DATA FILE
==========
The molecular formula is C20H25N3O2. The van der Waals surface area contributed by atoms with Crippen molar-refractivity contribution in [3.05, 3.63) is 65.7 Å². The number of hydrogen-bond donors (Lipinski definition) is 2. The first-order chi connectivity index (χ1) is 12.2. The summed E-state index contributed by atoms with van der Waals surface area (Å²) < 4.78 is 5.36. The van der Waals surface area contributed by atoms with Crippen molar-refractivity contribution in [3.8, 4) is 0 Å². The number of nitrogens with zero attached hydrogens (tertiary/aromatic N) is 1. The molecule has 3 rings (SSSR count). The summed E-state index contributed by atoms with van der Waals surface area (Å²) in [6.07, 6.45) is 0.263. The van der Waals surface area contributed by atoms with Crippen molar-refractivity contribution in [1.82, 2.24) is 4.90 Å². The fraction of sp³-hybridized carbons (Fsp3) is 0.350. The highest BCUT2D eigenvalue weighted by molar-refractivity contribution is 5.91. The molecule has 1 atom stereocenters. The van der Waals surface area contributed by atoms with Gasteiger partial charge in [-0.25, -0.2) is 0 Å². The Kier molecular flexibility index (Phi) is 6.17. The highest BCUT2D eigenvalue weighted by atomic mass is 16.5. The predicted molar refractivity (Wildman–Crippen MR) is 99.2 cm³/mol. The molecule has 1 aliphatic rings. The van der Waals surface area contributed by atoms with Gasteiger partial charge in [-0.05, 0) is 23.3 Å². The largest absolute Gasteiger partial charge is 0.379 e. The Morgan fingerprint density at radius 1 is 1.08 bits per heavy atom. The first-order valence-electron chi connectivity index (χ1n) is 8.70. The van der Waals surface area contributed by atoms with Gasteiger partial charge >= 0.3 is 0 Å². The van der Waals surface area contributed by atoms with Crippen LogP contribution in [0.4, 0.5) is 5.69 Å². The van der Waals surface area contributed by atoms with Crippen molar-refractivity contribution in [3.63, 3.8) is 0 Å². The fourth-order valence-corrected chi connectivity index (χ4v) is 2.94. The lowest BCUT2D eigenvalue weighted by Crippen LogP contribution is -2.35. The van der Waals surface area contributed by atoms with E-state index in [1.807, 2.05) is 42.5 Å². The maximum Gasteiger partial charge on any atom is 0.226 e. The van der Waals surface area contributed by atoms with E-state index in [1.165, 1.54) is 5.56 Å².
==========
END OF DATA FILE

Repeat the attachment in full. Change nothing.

The molecular formula is C20H25N3O2. The van der Waals surface area contributed by atoms with Crippen molar-refractivity contribution in [3.05, 3.63) is 65.7 Å². The number of hydrogen-bond donors (Lipinski definition) is 2. The first-order chi connectivity index (χ1) is 12.2. The summed E-state index contributed by atoms with van der Waals surface area (Å²) < 4.78 is 5.36. The van der Waals surface area contributed by atoms with Crippen molar-refractivity contribution in [3.8, 4) is 0 Å². The number of nitrogens with zero attached hydrogens (tertiary/aromatic N) is 1. The molecule has 3 rings (SSSR count). The summed E-state index contributed by atoms with van der Waals surface area (Å²) in [6.07, 6.45) is 0.263. The van der Waals surface area contributed by atoms with Crippen molar-refractivity contribution in [1.82, 2.24) is 4.90 Å². The fraction of sp³-hybridized carbons (Fsp3) is 0.350. The highest BCUT2D eigenvalue weighted by molar-refractivity contribution is 5.91. The molecule has 1 atom stereocenters. The van der Waals surface area contributed by atoms with Gasteiger partial charge in [-0.25, -0.2) is 0 Å². The Kier molecular flexibility index (Phi) is 6.17. The highest BCUT2D eigenvalue weighted by atomic mass is 16.5. The predicted molar refractivity (Wildman–Crippen MR) is 99.2 cm³/mol. The molecule has 1 aliphatic rings. The van der Waals surface area contributed by atoms with Gasteiger partial charge in [-0.05, 0) is 23.3 Å². The largest absolute Gasteiger partial charge is 0.379 e. The Morgan fingerprint density at radius 1 is 1.08 bits per heavy atom. The first-order valence-electron chi connectivity index (χ1n) is 8.70. The van der Waals surface area contributed by atoms with Gasteiger partial charge >= 0.3 is 0 Å². The van der Waals surface area contributed by atoms with Crippen LogP contribution in [0.4, 0.5) is 5.69 Å². The van der Waals surface area contributed by atoms with Crippen molar-refractivity contribution in [3.63, 3.8) is 0 Å². The fourth-order valence-corrected chi connectivity index (χ4v) is 2.94. The lowest BCUT2D eigenvalue weighted by Crippen LogP contribution is -2.35. The van der Waals surface area contributed by atoms with E-state index in [1.807, 2.05) is 42.5 Å². The maximum Gasteiger partial charge on any atom is 0.226 e. The van der Waals surface area contributed by atoms with E-state index in [1.165, 1.54) is 5.56 Å².